NEW YORK -- If you're tired of the Subway Series, you're tired of baseball.
I've heard all the arguments against the expansion, and, in some cases, even the continuation, of interleague play. I've even made some of them myself.
But although interleague might have jumped the shark in many cities -- really, did it serve any great purpose to have the New York Yankees play six games against the Atlanta Braves? -- the Subway Series is still a whale of a good time, not only for the fans but even for the media and the players.
If you believe the P.C. rhetoric out of the clubhouse that the annual intracity championship is "just another series" or that any Yankees-Mets game is "just another game," you must not have been in Citi Field on Sunday night.
And you certainly weren't in the Yankees' raucous clubhouse after their 6-5 win when, over the din of the media horde surrounding CC Sabathia's locker, you could clearly hear the voices of several Yankees cackling -- or should I say clucking? -- in the shower over the words of Mets closer Frank Francisco.
"You believe that guy?" one of them could be heard saying. "He lays that chicken stuff on us, then we win two out of three and he winds up on the DL!"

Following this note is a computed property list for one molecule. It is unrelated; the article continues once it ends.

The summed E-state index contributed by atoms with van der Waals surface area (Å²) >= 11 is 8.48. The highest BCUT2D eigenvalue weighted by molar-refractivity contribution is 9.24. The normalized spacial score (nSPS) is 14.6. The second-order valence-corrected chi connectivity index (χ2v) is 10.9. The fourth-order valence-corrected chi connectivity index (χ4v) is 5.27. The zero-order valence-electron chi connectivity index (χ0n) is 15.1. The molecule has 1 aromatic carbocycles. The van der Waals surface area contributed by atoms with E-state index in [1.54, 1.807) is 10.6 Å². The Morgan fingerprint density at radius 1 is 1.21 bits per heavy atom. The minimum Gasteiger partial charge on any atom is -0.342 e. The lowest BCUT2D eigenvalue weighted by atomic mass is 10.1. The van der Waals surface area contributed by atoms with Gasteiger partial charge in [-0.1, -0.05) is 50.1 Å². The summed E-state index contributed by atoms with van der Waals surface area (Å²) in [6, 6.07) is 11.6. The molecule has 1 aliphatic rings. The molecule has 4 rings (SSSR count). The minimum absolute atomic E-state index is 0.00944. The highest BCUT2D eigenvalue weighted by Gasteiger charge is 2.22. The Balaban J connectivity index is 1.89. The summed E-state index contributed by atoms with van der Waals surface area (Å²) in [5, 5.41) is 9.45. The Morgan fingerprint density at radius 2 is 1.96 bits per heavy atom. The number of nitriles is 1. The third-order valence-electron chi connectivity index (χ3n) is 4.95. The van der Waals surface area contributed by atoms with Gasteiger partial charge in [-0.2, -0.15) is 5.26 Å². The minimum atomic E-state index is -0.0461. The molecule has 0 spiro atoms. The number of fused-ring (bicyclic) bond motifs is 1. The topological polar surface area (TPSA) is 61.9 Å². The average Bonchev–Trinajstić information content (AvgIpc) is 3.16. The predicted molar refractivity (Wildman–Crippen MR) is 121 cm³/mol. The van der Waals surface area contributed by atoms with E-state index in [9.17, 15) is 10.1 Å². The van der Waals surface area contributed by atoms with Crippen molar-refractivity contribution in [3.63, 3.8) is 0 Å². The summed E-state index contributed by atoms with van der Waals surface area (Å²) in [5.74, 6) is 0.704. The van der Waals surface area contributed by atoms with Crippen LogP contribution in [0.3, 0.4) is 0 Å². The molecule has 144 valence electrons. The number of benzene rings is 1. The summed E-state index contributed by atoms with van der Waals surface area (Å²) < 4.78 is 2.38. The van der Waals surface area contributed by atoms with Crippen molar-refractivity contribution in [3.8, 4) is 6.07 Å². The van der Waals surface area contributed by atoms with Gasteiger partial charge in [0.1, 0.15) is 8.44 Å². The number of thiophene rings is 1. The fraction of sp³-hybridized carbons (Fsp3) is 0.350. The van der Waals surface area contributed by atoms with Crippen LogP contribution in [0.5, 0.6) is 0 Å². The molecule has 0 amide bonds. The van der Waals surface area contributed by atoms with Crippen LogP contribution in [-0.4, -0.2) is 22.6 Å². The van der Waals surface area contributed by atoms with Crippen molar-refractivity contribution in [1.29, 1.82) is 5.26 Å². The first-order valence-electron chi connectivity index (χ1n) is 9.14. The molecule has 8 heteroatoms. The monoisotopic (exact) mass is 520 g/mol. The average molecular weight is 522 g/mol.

That was followed by the sound of uproarious laughter.
So, if you want to believe the sanitized, on-the-record, for-public-consumption quotes about Sunday night's game or this weekend's series being no different from any other, be my guest. And I have a bridge in Flushing beyond the right-center-field fence I would like to sell you.
There was nothing ordinary about this game or this series from the moment Francisco uttered his infamous "bunch of chickens" line that spawned one of the great tabloid front pages of recent times.
And although the Yankees and their manager maintained, and continued to maintain, that it was all in good fun, the scene in the clubhouse told you that there was a little more to it.
"Not bad for a buncha chickens," Nick Swisher crowed after the Yankees won on Robinson Cano's monstrous eighth-inning home run to the apple orchard in dead center field, hours after an expected pitchers' duel fizzled and not long after his own error helped the Mets overcome a 4-0 deficit to start the game over, at 5-5, after six innings.